September 11, 2001 is a day seared into America’s heart. That day many of New York City’s brave first responders lost their battle to save others. Most missed important radio communication warnings of the twin tower’s degradation and potential collapse…the reason being a lack of interoperability between disparate radio systems operating on different frequency bands while using different technologies.
In response, the Department of Homeland Security initiated a program of federal grants to allow agencies to improve radio communications and bridge obvious gaps in technology. Initially, this work embodied the procurement and installation of electronic, computer-controlled patch technologies. These radio-to-radio patching schemes allowed both individual RF channels as well as talk groups resident within disparate trunked radio systems to be bridged into ad-hoc networks. Later, federal grant funding sources were expanded whereby regionalization of new radio systems became possible, thereby consolidating previously separate “stovepipe” systems into shared community networks. Intrinsically, having all public safety agencies in a region using a shared radio infrastructure brings about the potential for interoperability.
Those two steps - patch technologies and integrated, shared systems – should have solved the radio interoperability dilemma, right? Nope. The reason is that interoperability is not merely a technological problem since the ability to patch radio systems or construct large, shared networks existed years before September 11, 2001. The continued lack of functional interoperability today is a people problem that cannot be solved solely through improved or enhanced technology.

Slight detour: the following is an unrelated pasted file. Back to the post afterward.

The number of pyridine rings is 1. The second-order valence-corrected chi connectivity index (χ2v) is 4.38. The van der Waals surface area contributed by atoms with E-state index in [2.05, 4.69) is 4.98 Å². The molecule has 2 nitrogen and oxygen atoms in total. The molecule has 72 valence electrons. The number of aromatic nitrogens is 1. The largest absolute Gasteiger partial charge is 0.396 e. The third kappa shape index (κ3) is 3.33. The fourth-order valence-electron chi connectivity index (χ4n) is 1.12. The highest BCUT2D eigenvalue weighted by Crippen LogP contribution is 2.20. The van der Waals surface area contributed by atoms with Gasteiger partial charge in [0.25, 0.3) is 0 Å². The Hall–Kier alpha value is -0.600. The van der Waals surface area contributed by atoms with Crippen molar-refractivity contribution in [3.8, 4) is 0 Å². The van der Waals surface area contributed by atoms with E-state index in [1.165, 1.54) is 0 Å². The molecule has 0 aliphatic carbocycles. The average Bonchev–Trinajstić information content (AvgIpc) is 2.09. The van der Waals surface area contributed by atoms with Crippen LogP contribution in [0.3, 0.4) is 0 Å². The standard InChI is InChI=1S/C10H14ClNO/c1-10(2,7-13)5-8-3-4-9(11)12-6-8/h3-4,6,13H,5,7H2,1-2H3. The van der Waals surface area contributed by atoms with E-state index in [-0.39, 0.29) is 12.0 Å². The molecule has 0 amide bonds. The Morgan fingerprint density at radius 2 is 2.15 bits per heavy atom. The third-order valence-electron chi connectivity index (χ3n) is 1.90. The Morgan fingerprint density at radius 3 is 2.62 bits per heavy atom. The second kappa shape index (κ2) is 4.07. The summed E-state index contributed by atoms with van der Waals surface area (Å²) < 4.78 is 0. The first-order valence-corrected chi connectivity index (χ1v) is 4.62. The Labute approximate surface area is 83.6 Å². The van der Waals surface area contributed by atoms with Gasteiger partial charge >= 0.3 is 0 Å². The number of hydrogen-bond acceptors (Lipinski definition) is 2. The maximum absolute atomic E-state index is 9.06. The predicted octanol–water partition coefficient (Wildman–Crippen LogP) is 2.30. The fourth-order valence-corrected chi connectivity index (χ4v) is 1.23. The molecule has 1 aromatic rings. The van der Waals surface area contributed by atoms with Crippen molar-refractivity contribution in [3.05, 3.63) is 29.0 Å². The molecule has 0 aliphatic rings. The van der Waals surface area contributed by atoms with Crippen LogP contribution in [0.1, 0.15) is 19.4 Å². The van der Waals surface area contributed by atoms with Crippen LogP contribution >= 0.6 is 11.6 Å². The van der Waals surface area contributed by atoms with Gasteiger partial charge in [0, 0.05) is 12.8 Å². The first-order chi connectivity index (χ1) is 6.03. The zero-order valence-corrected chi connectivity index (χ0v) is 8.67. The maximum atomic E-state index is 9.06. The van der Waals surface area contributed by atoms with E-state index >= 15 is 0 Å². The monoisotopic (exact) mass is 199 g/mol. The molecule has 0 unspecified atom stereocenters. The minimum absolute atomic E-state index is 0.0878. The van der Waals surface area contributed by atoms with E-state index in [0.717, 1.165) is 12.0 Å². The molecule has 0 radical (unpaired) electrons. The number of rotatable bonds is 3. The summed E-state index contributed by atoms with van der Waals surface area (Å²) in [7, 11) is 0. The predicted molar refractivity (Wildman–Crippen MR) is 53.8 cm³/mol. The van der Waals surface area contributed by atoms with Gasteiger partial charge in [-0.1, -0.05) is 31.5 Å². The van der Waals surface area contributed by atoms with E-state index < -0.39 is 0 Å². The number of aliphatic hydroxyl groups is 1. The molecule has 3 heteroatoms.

While Interoperability involves the ability for seamless radio communications across agency lines, agency operations often discourage cross communications. If field users are required to be under the continuous care of its agency’s radio dispatchers and immediately respond to a dispatcher’s call - which can occur at any time - there is lessened opportunity to participate in cross-agency actions that could benefit from a mutual aid response. Consider this: if Agency A’s personnel don’t know much about Agency B’s operations, field personnel, or response protocols, they are less likely to intrude and more likely avoid cross-agency communications. When an event occurs that demands across-agency communications, field users may not know what talk group or channel to select, who to call, or how to engage an outside-agency’s resources.
Many of these issues can be resolved by developing appropriate standard operating procedures between agencies. These take time to develop (months, typically) and a true commitment to get the process done and done right. Keep in mind, the best communications solution is one that seamlessly blends operable and interoperable communications as one. Further, the human element requires repetitive functional training of the radio system so when an operational anomaly occurs, people know what to do, when and how.
Effective training programs are costly due to the numbers of paid personnel involved, across multiple agency disciplines. Correspondingly, the temptation is high to utilize ‘tabletop’ exercises that focus on event mitigation. Rarely, though, do tabletop exercises consider the sudden and unpredictable loss of radio communications…which is a real possibility in many environmental catastrophes. It is not enough to plan for evacuations and emergency response without gauging abilities to improvise and work around sudden radio system failures. Developing and maintaining such skill requires true in-field exercises where people know only the beginning of the script and the desired end outcome, but then must apply individual knowledge and skill to overcome sudden adversity.
While technological resources are certainly key parts of an effective response solution, no amount of equipment can overcome the human condition of not knowing how to use communication tools effectively or the inability to think on one’s feet. These skills must be taught and reinforced through rigorous training. While recent infrastructure funding opportunities are geared toward equipment purchase and renewal, radio system managers should lobby hard to secure enhanced funding for effective radio user training. The human element cannot be resolved solely through technology --- yet.